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  • studegary
    replied
    Originally posted by BobPalma View Post
    Gary makes a good opoint in Post #36, for that was true in the earlier days of SDC.

    Of course, in my original post that opened this topic, I was lamenting the fate of a premium-model Studebaker with a dash plaque affixed that indicated it really had reached the status of "I am loved," since someone once cared enough for it to display it at a National Meet...and then affix the dash plaque from that meet as testimony.

    Good discussions, here. BP
    Perhaps you do not remember that in the earlier days of SDC, more of the cars at SDC International Meets were every day cars and were not show cars. For example, in 1971/1972, we drove and entered, Cathy's everyday use car, a 1963 Daytona Wagonaire. I do not even own a car that new now.

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  • showbizkid
    replied
    On the way to my son's high school, there lives a hot rodder with a gorgeous yellow Deuce roadster in his garage. This story is not about that car. This is about the truly lovely '61 Impala Sport Coupe that has sat in his dirt front yard, unmoving, for at least 5 years. It does not move, is not covered, has weeds growing up around it, and I get angry every time I pass by it - which I do every single day. I saw this car before it was parked, getting gas at my local Costco, and remarked to the owner what a gorgeous car he had. Then, a year later, I see it like this.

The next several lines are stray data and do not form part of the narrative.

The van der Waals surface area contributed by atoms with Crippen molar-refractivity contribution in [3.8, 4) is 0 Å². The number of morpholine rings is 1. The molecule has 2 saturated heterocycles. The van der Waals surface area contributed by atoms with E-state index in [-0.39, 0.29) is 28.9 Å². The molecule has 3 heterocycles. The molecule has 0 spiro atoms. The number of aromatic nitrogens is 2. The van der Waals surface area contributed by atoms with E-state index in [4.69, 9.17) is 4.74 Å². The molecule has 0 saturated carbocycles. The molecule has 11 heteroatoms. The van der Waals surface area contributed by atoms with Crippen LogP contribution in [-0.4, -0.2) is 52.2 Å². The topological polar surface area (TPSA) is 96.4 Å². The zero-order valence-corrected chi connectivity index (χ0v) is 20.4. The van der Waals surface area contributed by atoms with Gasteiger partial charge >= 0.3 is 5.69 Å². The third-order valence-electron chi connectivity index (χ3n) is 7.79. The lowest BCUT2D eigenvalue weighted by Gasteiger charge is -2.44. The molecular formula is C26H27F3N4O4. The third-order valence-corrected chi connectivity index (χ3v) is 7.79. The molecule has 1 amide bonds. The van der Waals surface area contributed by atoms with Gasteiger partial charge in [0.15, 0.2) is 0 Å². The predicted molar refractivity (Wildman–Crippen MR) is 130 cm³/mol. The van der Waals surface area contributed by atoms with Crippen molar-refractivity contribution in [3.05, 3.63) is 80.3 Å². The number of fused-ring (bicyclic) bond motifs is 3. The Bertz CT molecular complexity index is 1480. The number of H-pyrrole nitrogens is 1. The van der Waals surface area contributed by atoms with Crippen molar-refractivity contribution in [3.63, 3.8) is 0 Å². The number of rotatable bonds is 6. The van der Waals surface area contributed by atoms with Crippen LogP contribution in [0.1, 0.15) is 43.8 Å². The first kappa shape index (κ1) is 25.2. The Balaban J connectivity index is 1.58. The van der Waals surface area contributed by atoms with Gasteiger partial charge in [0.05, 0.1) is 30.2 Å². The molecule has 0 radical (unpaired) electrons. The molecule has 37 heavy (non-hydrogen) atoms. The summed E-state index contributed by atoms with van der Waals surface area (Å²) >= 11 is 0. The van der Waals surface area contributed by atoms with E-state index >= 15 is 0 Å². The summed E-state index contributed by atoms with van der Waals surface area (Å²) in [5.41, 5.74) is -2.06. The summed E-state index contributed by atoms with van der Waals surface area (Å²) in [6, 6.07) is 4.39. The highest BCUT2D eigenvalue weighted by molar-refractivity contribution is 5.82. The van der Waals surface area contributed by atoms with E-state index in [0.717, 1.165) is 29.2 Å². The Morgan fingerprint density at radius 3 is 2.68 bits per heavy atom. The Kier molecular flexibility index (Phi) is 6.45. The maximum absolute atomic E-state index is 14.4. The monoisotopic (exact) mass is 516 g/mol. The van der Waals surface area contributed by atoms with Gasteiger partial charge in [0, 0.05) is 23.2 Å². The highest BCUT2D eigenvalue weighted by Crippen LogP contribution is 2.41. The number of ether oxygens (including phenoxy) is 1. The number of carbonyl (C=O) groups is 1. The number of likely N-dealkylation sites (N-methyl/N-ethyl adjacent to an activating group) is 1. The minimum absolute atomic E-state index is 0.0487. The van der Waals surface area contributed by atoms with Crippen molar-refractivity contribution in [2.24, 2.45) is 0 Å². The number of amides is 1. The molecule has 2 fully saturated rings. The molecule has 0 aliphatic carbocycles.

It's still saveable, but I see the rust bubbles starting under that gorgeous blue paint; the rear wheelwells are becoming havens for the tinworm and I'm sure the undercarriage has soaked up a lot of moisture. I have no doubt that car will still be there in a year when my boy graduates, and probably long past that.

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  • BobPalma
    replied
    Gary makes a good opoint in Post #36, for that was true in the earlier days of SDC.

    Of course, in my original post that opened this topic, I was lamenting the fate of a premium-model Studebaker with a dash plaque affixed that indicated it really had reached the status of "I am loved," since someone once cared enough for it to display it at a National Meet...and then affix the dash plaque from that meet as testimony.

    Good discussions, here. BP

    Leave a comment: